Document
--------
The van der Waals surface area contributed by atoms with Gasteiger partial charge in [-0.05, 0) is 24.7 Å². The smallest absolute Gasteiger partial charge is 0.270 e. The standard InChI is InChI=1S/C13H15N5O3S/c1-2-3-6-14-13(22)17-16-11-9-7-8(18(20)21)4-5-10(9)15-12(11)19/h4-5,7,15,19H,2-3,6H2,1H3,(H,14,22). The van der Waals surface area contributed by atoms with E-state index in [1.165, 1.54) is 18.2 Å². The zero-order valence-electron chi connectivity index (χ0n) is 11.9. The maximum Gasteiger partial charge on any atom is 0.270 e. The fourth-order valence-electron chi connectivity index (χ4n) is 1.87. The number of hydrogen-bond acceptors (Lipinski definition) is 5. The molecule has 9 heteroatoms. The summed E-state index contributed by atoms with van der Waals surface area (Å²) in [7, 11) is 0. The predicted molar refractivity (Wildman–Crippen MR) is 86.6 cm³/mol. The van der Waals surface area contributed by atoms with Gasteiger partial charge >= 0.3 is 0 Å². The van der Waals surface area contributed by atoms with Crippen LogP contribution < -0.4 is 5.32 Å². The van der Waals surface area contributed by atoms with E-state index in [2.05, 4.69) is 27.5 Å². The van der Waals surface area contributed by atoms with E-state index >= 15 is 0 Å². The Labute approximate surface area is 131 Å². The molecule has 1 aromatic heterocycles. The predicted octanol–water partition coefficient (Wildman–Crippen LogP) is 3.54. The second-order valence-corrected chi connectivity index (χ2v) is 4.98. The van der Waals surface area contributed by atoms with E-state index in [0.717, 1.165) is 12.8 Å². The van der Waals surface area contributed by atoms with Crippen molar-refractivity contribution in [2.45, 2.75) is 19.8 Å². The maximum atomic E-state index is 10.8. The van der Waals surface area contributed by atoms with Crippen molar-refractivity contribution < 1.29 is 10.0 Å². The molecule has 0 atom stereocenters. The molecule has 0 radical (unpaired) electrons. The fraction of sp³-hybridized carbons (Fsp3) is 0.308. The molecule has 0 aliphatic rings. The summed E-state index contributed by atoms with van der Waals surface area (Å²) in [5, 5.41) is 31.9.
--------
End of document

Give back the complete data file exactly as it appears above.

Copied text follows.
The van der Waals surface area contributed by atoms with Gasteiger partial charge in [-0.05, 0) is 24.7 Å². The smallest absolute Gasteiger partial charge is 0.270 e. The standard InChI is InChI=1S/C13H15N5O3S/c1-2-3-6-14-13(22)17-16-11-9-7-8(18(20)21)4-5-10(9)15-12(11)19/h4-5,7,15,19H,2-3,6H2,1H3,(H,14,22). The van der Waals surface area contributed by atoms with E-state index in [1.165, 1.54) is 18.2 Å². The zero-order valence-electron chi connectivity index (χ0n) is 11.9. The maximum Gasteiger partial charge on any atom is 0.270 e. The fourth-order valence-electron chi connectivity index (χ4n) is 1.87. The number of hydrogen-bond acceptors (Lipinski definition) is 5. The molecule has 9 heteroatoms. The summed E-state index contributed by atoms with van der Waals surface area (Å²) in [7, 11) is 0. The predicted molar refractivity (Wildman–Crippen MR) is 86.6 cm³/mol. The van der Waals surface area contributed by atoms with Gasteiger partial charge >= 0.3 is 0 Å². The van der Waals surface area contributed by atoms with Crippen LogP contribution < -0.4 is 5.32 Å². The van der Waals surface area contributed by atoms with E-state index in [2.05, 4.69) is 27.5 Å². The van der Waals surface area contributed by atoms with E-state index >= 15 is 0 Å². The Labute approximate surface area is 131 Å². The molecule has 1 aromatic heterocycles. The predicted octanol–water partition coefficient (Wildman–Crippen LogP) is 3.54. The second-order valence-corrected chi connectivity index (χ2v) is 4.98. The van der Waals surface area contributed by atoms with E-state index in [0.717, 1.165) is 12.8 Å². The van der Waals surface area contributed by atoms with Crippen molar-refractivity contribution in [2.45, 2.75) is 19.8 Å². The maximum atomic E-state index is 10.8. The van der Waals surface area contributed by atoms with Crippen molar-refractivity contribution < 1.29 is 10.0 Å². The molecule has 0 atom stereocenters. The molecule has 0 radical (unpaired) electrons. The fraction of sp³-hybridized carbons (Fsp3) is 0.308. The molecule has 0 aliphatic rings. The summed E-state index contributed by atoms with van der Waals surface area (Å²) in [5, 5.41) is 31.9.